Every August a very cool thing happens. The entire old port area of Quebec City is converted into a 1700s movie set, though the thousands of tourists wandering around is something of an anachronism.
Quebecers pay them no mind as they are dressed in costumes reflecting the era, from trappers to Louis XIV and everyone in between. They make traditional food and music. They dance. They sing. But mostly they just walk around, enjoying each other’s costumes. It’s a great big adult costume party with a huge dose of small-town fair added for good measure.
I love hanging out during the festival as the people are having so much fun in the midst of simplicity – a rare thing these days. As a sketcher, it’s an opportunity as the festival presents a target-rich environment. The only problem is that those targets are moving. You’ve got to choose wisely and have a little luck to find a subject that doesn’t walk out of sight during the very few minutes you have to sketch them.
This year the Collectif had a sketchcrawl and we all showed up in Place Royale, stuck our butts on the steps of the cathedral and began frantically drawing anything that moved, or rather, anything that stopped moving.
I haven’t taken the time to scan all the sketches I did in my little notebook but I scanned this one to show you my ‘warm up’ that morning. Nothing to speak of but it got my eyes focused on the crowd.
During this event I also did some sketches in the sketchbook I created by cutting a larger, cheap sketchbook in half.
I drew the banner and a bit of one of the buildings just to document some of the ambiance. It was a half-hearted attempt because my eyes wer on all the people. When my eye saw this hat, I had to draw the woman under it.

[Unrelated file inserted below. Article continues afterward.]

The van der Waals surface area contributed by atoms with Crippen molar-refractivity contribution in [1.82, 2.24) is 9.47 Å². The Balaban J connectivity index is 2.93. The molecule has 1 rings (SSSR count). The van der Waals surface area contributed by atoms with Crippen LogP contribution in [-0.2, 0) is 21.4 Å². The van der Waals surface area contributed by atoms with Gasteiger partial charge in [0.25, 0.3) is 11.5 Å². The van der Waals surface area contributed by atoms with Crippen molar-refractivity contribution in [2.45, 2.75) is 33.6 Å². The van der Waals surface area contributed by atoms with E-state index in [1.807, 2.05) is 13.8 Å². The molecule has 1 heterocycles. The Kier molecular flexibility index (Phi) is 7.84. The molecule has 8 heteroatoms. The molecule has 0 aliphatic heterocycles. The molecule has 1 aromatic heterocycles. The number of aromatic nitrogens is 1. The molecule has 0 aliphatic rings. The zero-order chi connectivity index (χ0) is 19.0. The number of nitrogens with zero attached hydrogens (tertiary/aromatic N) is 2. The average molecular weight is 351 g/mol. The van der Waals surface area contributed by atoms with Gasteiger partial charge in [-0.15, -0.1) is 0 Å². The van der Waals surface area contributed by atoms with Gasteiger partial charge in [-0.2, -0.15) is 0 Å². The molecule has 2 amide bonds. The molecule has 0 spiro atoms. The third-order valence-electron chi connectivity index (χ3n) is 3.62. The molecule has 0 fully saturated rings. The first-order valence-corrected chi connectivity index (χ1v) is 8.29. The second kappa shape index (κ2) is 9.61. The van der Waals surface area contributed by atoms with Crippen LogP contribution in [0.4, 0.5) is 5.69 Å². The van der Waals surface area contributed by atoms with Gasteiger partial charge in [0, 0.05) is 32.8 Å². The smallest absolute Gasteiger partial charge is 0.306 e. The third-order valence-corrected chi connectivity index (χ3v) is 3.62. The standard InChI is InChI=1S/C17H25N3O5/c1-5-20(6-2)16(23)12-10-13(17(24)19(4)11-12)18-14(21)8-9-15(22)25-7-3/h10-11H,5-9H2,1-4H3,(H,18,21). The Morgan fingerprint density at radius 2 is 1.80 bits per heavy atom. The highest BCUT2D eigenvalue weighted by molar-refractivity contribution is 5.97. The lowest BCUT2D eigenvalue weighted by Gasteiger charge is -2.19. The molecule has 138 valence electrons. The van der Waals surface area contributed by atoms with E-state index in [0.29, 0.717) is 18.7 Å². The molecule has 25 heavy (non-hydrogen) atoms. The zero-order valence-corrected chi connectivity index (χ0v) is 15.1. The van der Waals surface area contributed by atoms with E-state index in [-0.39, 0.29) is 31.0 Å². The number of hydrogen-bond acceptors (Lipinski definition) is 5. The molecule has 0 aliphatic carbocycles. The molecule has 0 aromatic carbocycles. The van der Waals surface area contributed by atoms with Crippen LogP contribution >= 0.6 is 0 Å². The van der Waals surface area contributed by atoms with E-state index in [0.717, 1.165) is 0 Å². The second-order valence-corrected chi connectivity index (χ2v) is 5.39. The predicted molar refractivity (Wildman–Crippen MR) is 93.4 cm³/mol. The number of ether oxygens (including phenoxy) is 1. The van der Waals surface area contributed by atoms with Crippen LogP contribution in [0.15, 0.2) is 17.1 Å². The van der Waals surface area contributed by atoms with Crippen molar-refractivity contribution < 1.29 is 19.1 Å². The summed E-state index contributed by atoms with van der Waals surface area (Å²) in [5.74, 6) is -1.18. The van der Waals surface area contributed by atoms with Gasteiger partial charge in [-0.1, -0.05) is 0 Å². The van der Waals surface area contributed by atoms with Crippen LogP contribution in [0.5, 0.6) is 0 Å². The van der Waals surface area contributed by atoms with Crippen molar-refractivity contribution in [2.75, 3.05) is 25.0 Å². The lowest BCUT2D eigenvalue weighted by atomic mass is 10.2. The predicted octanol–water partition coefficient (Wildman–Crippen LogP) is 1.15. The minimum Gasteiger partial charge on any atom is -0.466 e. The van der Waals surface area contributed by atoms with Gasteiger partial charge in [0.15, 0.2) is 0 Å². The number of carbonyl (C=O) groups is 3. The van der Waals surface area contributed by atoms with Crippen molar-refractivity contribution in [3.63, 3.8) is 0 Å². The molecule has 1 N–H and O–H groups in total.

Occasionally some of the costumed people would stand still, even pose. The guy on the right was standing on the steps of the church talking about history and I took advantage of that. The guy on the left actually posed for the group but where I was sitting was too close to sketch all of him so I concentrated on his head.
This one is a reflection of the serendipity of street sketching. I was sitting in a really tiny park area and I had started drawing the woman on the right. I got as far as you see the sketch when she decided to run off with one of her friends. So, I started sketching the guy sitting at the edge of the park (behind the big flower pot), who was playing piano. As he was mostly not visible I added some of the facing restaurant as background.
This kind of sketchcrawl is intense. Unlike sketchcrawls in parks, museums or gardens where we lounge around, leisurely sketching, people sketching in a crowd is more like herding cats in terms of its frantic nature. But it sure is fun. And the best part of this day was that I was going to do it all over again “tomorrow.” I’ll talk about that – tomorrow.
I feel little bit jealous about your sketch crawl, even i don’t meet them i love all but mostly Yvan and Claudette- of your team. Best part of the urban sketching is the people we drawed.
I am very lucky to have people to sketch with. I didn’t have that for the first year or so that I was sketching and gained those friendships by meeting them while out sketching. — Larry